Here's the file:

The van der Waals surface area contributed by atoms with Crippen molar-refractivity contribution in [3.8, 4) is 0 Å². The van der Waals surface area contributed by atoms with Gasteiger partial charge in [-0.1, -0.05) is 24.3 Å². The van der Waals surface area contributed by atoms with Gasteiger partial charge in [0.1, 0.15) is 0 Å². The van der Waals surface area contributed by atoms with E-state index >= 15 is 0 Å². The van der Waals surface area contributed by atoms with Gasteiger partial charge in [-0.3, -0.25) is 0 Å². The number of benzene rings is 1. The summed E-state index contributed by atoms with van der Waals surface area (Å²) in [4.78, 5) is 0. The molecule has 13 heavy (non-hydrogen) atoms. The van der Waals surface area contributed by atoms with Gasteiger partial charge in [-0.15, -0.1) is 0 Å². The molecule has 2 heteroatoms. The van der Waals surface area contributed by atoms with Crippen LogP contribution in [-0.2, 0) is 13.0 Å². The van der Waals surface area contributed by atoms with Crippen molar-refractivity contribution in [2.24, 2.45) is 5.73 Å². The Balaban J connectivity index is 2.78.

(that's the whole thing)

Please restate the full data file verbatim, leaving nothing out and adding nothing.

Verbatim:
The van der Waals surface area contributed by atoms with Crippen molar-refractivity contribution in [3.8, 4) is 0 Å². The van der Waals surface area contributed by atoms with Gasteiger partial charge in [-0.1, -0.05) is 24.3 Å². The van der Waals surface area contributed by atoms with Gasteiger partial charge in [0.1, 0.15) is 0 Å². The van der Waals surface area contributed by atoms with E-state index >= 15 is 0 Å². The van der Waals surface area contributed by atoms with Gasteiger partial charge in [-0.3, -0.25) is 0 Å². The number of benzene rings is 1. The summed E-state index contributed by atoms with van der Waals surface area (Å²) in [4.78, 5) is 0. The molecule has 13 heavy (non-hydrogen) atoms. The van der Waals surface area contributed by atoms with Gasteiger partial charge in [-0.15, -0.1) is 0 Å². The molecule has 2 heteroatoms. The van der Waals surface area contributed by atoms with Crippen LogP contribution in [-0.2, 0) is 13.0 Å². The van der Waals surface area contributed by atoms with Crippen molar-refractivity contribution in [2.24, 2.45) is 5.73 Å². The Balaban J connectivity index is 2.78.